Monday, October 12, 2009

Quick and Painful

It was tough watching the Twins trudge dejectedly off the field after last night's 4-1 loss, which completed an ALDS sweep for the Yankees and officially ended the Twins' 2009 season. Not just because the Twins lost the series -- I expected that. And not even because they failed to win a single game -- I pretty much expected that.

It was tough because the Twins gave themselves enough opportunities to make a series out of it. Much like their three-game set in New York during the regular season, the Twins were swept in this series but hardly laid down for the Evil Empire. After being soundly defeated in a first game on Wednesday that hardly anyone could have expected them to win, the Twins pitched well enough and collected enough hits to take both of the next two games. But given the inherent disadvantages the Twins faced in this series, they stood no chance of overcoming the Yankees with all of their terrible baserunning blunders, the brutal work from their seemingly depleted closer, and their complete lack of execution with runners aboard (32 runners stranded over the three games). We can talk all we want about Phil Cuzzi's unspeakably horrendous call on the left field line on Friday night, but the fact is that the Twins are ultimately responsible the fate that fell upon them. I do wonder if having had their repeated fundamental lapses on display for the entire nation over the past week or so will put a dent in the commonly held notion that the Twins are a sound fundamental team that does all of the little things.

I'm disappointed by this outcome but not at all surprised, and given the spectacular end to the regular season I do feel like this 2009 Twins team gave me my money's worth. I'll have further analysis of this series and of the Twins' season as a whole over the remainder of the week, so be sure to check back. Within the next few weeks I'll also start diving into discussion of issues facing the team during the offseason. You can get a jump start on that conversation now, though, with the perfect offseason companion, which I invite you to read about below.


Back in July, I joined forces with John Bonnes (the Twins Geek), Parker Hageman and Seth Stohs to develop an eBook called the TwinsCentric Trade Deadline Primer. This was very much an experimental project, but the results were encouraging. The product generated a lot of good buzz and I'm extremely appreciative of everyone who bought a copy or supported our efforts in any way. But there were two central problems with the Deadline Primer. The first was that neither me or my TwinsCentric partners had much experience with designing and marketing something like this so there were a number of rough patches. The second -- and more troubling -- issue was that the Twins simply don't have a history of being real active at the trade deadline, so people had a hard time getting excited and shelling out money for an extensive write-up on the topic.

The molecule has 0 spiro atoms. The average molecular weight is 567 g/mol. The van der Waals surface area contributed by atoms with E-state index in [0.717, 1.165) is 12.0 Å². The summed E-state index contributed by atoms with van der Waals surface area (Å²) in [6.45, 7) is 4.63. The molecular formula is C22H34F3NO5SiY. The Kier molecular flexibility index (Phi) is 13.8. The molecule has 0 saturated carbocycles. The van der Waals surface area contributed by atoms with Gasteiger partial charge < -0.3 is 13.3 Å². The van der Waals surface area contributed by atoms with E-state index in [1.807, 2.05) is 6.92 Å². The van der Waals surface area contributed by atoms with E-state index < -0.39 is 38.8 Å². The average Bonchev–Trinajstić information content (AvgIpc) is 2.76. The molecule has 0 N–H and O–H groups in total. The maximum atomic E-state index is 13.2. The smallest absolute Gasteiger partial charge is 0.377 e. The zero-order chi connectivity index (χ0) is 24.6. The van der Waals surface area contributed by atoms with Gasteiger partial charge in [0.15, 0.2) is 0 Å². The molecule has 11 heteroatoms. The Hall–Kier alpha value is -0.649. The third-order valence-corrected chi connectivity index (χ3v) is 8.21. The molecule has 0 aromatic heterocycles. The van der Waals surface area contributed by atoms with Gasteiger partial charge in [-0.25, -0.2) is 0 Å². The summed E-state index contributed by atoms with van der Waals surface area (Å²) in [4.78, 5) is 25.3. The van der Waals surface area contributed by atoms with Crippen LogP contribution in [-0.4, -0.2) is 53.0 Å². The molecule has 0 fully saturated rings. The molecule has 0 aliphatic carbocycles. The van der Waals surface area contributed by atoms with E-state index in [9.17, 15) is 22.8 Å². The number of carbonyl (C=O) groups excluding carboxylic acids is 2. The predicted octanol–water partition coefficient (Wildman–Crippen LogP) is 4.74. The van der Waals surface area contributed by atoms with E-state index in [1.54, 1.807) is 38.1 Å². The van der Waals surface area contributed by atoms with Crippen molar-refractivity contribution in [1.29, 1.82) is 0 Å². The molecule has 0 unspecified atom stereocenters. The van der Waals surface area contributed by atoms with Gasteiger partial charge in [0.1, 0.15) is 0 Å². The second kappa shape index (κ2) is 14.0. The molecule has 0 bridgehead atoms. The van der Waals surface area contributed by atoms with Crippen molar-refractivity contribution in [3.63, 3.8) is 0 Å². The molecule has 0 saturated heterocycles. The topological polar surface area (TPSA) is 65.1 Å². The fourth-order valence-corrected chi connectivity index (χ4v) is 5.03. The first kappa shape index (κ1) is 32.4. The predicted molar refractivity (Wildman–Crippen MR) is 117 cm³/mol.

That second issue was one we had foreseen, and unsurprisingly it was one of the main areas of negative feedback we received. It was completely understandable. That's why I'm extremely excited about our newest venture, the TwinsCentric 2009-10 Offseason GM Handbook. Not only does this book cover a lengthier period of time where the Twins are much more likely to be highly active participants, but the product itself is built around a unique and fun concept that I think people will really enjoy.

The basic premise of the GM Handbook is that rather than simply providing an outlook for the next several months while predicting what Bill Smith and the Twins will probably do or what we ourselves would do, it actually puts you as the reader in the position of general manager. You are provided with a schedule of key offseason dates, a comprehensive breakdown of the team's payroll outlook, an incredibly thorough organizational depth chart, a listing of arbitration-eligible players, a collection of potential trade candidates, an overview of the entire free agent market position-by-position, and a whole lot more. With all this information at hand, you can either draw your own conclusions about the direction that the front office will take or you can create a personalized offseason blueprint. How would you fix the problems facing this team as they move forward into a new stadium while remaining within a reasonable budget? This book gives you all the information you'll need to come up with your answers, rounded out by plenty of opinion and analysis from us dopes.

Smith and the Twins have a tough task ahead of them over the next few months. If you're not content to sit back and see what they do, perhaps you'd like to formulate your own ideas. The GM Handbook provides an excellent resource for this endeavor, and of course picking up a copy will provide some much-appreciated support for your local Twins bloggers. If you'd like a sneak peek, you can download a free 61-page preview (a little over one-third of the book) at the TwinsCentric website.

Thanks to everyone for your support this year, and I look forward to continuing the discussions and debate throughout the offseason.